On the face of it, this seems like an odd question to ask. After all, why would we generate more power (i.e. energy at a faster rate) than was demanded by consumption needs?
In practice, a power system has to be in balance at any point in time: what is going in must match what is going out. So if we do find a situation where there is more supply available than is needed to meet demand, there are really just a couple of choices:
1. Tell some of that supply to turn off.
2. Increase demand to utilise the excess supply.
So why would we ever face a situation where excess power is a problem? Surely if there are no buyers of electricity, then suppliers will just stop generating it? After all, basic economics suggests that in a situation of more sellers than buyers, the latter have market power and prices plummet.
In electricity markets, the answer lies – once again – in the issue of supply flexibility (as well as other market constraints).
For some plants it may prove to make better economic sense to keep operating through periods of low demand, because to turn off and on again adds too much additional cost (i.e. they are inflexible in terms of rapid ramping up and down of their output). This additional cost may be sufficient even that they are better off paying consumers – typically big commercial or industrial users – to increase their electricity usage. This is negative pricing.
In the long run, more sensible options than paying energy consumers to consume could include turning on or meeting other demands instead: for example charging batteries (so the electricity is stored rather than used); or supplying electricity to other, interconnected systems.
For other plants, excess supply may be a result of plentiful resource at a time of minimum demand: the wind blowing strongly in the middle of the night, for example. Since variable resources such as these are often paid according to a contracted and static feed-in or power purchase agreement (PPA) price, they may be immune from issues such as negative pricing. They have no incentive to turn off generation, particularly since they don’t reduce any operating costs by doing so (they save no fuel but still have to pay back any debts they owe: i.e. their costs are fixed). However they may be forced to turn off by the system operator – this is known as curtailment.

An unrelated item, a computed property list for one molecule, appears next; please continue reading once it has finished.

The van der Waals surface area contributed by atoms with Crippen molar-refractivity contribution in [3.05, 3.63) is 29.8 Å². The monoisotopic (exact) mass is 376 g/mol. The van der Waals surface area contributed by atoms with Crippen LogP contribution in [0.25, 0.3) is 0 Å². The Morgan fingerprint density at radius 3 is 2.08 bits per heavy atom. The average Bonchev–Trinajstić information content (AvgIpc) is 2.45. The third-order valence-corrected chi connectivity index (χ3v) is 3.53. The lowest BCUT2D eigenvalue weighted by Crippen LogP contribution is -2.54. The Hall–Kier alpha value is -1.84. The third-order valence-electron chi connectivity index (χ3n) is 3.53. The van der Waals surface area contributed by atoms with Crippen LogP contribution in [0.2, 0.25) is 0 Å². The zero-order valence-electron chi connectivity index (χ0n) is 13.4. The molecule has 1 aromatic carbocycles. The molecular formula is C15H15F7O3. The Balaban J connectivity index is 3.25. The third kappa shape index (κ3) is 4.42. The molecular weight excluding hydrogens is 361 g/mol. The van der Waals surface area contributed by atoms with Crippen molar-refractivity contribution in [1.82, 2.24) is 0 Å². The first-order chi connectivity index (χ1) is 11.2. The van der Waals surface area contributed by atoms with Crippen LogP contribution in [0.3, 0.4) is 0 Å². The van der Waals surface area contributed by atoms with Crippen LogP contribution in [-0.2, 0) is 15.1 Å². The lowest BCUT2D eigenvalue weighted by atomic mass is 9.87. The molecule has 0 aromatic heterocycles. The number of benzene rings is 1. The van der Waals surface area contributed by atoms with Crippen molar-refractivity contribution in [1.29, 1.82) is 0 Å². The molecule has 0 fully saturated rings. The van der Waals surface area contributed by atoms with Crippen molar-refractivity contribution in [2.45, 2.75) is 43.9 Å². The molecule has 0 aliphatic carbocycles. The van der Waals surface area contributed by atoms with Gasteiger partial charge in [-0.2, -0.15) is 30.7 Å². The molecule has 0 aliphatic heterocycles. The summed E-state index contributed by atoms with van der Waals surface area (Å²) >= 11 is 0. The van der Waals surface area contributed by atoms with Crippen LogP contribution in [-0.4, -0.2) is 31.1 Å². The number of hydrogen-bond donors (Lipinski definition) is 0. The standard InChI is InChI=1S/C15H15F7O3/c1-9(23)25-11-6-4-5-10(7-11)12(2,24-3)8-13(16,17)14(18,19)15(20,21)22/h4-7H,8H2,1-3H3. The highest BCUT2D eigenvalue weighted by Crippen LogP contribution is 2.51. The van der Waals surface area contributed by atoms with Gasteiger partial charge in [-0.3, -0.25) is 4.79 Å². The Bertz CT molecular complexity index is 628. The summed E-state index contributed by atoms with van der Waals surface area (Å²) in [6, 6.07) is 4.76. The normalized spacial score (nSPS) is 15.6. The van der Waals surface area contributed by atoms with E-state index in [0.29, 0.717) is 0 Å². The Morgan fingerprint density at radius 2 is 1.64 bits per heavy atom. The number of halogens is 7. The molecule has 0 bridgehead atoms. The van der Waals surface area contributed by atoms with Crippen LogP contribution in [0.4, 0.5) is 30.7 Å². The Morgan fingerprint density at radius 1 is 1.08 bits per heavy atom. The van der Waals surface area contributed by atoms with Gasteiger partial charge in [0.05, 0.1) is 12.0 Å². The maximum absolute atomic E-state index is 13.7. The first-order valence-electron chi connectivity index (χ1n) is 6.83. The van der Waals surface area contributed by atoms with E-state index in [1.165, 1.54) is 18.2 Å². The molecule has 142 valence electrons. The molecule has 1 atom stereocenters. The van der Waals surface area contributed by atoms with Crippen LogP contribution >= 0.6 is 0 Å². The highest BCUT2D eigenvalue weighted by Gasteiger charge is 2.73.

Although negative prices and curtailment are relatively rare, they have been significant in some markets: e.g. see references (1), (2) & (3) below.
The key point is that, just like the challenge of meeting enough power at any point in time, the problem of having too much is solved by flexibility within the power system:
- Are there sources of demand that can be shifted in time (to when it is most windy or sunny, for example)?
- Is there enough flexible supply in the system, that can be easily turned off at times when it isn’t needed?
- Are there other ways to make use of “excess” power, such as charging batteries or exporting it elsewhere?
(1) A particular issue around solar generation has been famously described by the “duck curve” in California, referenced here (pdf)
(2) & (3) However this isn’t just an issue for solar: indeed curtailment has historically been a bigger issue for wind power. Here are a couple of example articles about curtailment, focusing on Germany and on China.